After he got the results of the x-ray, Dr. Jackson asked Becky to do one more from a side angle to see a few things clearer. That was the first hint that something was wrong. He then invited us back into the room and pulled up the digital images. He said he say 5 circular lesions that he was not positive of what they were. He suggested that a radiologist read them as soon as possible.
   Our son Kevin has a brother-in-law that was trained at Johns Hopkins University and Hospital in Baltimore and is now practicing in the Salt Lake City area. Mark wanted us to get them to him as soon as possible. Upon receiving the copies, he saw 8 lesions and felt from his experience that the Renal Cell Cancer had returned and was aggressive. That all happened on a Wednesday and Friday of the first week in June.
   Mark suggested that we get CT Scans of abdominal regions and a PET Scan of the entire body. He felt that more lesions would show up. Monday we get the tests scheduled for Wednesday and Thursday, and with advice we received, we made plans to return back to the USA for whatever follow-up would be necessary. The scans showed 15 active lesions and the prognosis was months.
   We rapidly made plans to return home and packed as much as we could in the few days we could. We had the hope that we could return after we got everything under control.
   The Senior Missionaries had a wonderful party for us on Thursday to send us off. Many tears were shed that night in Becky's behalf. Friday morning we headed to the airport accompanied by the Frenchs who dropped us off. Saying goodbyes is one of  the hardest things there is to do. I am grateful for the knowledge that we will see them all again either sooner or later.
   The flight home was hard due to all the time we had to just think about the next steps we needed to take. The future was now a bit uncertain. We knew tests needed to be ran and Doctors seen before a plan could be formulated to move forward.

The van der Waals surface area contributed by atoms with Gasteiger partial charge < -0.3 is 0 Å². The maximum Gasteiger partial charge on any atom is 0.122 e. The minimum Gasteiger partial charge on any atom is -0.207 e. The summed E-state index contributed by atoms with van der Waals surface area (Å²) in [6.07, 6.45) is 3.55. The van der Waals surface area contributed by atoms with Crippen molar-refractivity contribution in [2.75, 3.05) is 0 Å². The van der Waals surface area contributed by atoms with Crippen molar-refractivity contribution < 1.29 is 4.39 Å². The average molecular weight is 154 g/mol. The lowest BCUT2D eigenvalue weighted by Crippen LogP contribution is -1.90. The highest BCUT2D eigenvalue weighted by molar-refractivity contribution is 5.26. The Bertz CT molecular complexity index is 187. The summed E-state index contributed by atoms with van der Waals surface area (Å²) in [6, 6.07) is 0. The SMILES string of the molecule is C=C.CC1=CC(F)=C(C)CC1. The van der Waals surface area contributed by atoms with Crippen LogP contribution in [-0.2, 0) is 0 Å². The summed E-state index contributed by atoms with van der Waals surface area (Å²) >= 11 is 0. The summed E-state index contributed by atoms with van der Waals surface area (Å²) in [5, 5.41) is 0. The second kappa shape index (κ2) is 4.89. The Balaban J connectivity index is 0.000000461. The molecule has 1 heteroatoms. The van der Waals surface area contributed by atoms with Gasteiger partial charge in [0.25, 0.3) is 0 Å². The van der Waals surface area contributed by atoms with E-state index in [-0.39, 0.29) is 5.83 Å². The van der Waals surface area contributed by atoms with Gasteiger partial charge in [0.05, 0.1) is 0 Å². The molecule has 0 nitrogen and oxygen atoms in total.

We met first with Dr. Bishoff (Urologist) to confirm the information and then run additional tests. He felt optimistic as he arraigned our appointment with Dr. Samuleson (Oncologist). Dr. Bishoff is one of the nicest men I have ever met.
   The appointment with the Oncologist was the next week and the second week we have been home.
Dr. Samuelson said he would like another CT scan to focus on the lungs and liver. We scheduled that for the end of that week. The results come back and they felt the need for a biopsy to confirm the diagnosis of Renal Cell. The biopsy was scheduled for the next week and it went smoothly. However they were not able to get a large enough sample to confirm. Therefore they want to proceed with the Renal Cell diagnosis.
   At this point we are in the US for 4 weeks and still don't have a firm plan on how to proceed.
   Several items are on my mind. How will the cancer proceed and what do we need to watch for and how will Becky be affected? What chemo are they planning on using, how effective will it be and how will Becky be affected? Also do we need to rob a bank to afford the chemo?
   So many questions and most are still unanswered. This is truly a time that we are reaching out to our Father in Heaven. We need strength and hope that only he can provide. This life is tender and can change at a moments notice.
   However as this proceeds, we know that the new door that has been opened to us will be another learning opportunity.
   I am so grateful for Becky. She is an amazing lady with wonderful abilities that were showcased during this last year in the Philippines. She will be needing all of those and more as we move forward.

Sunday, July 7, 2013


 July 1st will bring a new Mission President to the Quezon City Philippines Mission. President and
Sister DeLaMare will be completing their mission and returning to Taylorsville, Utah.

We arrived at the Mission Home to beautifully decorated tables to begin the conference.

We had all of the Senior Missionaries in attendance for the Zone Conference.

The DeLaMares started off the evening with a welcome, instruction and off to the Buffet to fill us up.

They gave wonderful instruction on things we can do to support the local wards and branches we are assigned to. Then we heard from them on a farewell to all as they prepare to head home. The Senior Missionaries presented them with a few gifts to remember the great leadership they gave us.

And as always, a group photo to capture the event. The Senior Missionaries groups is still growing but more are needed.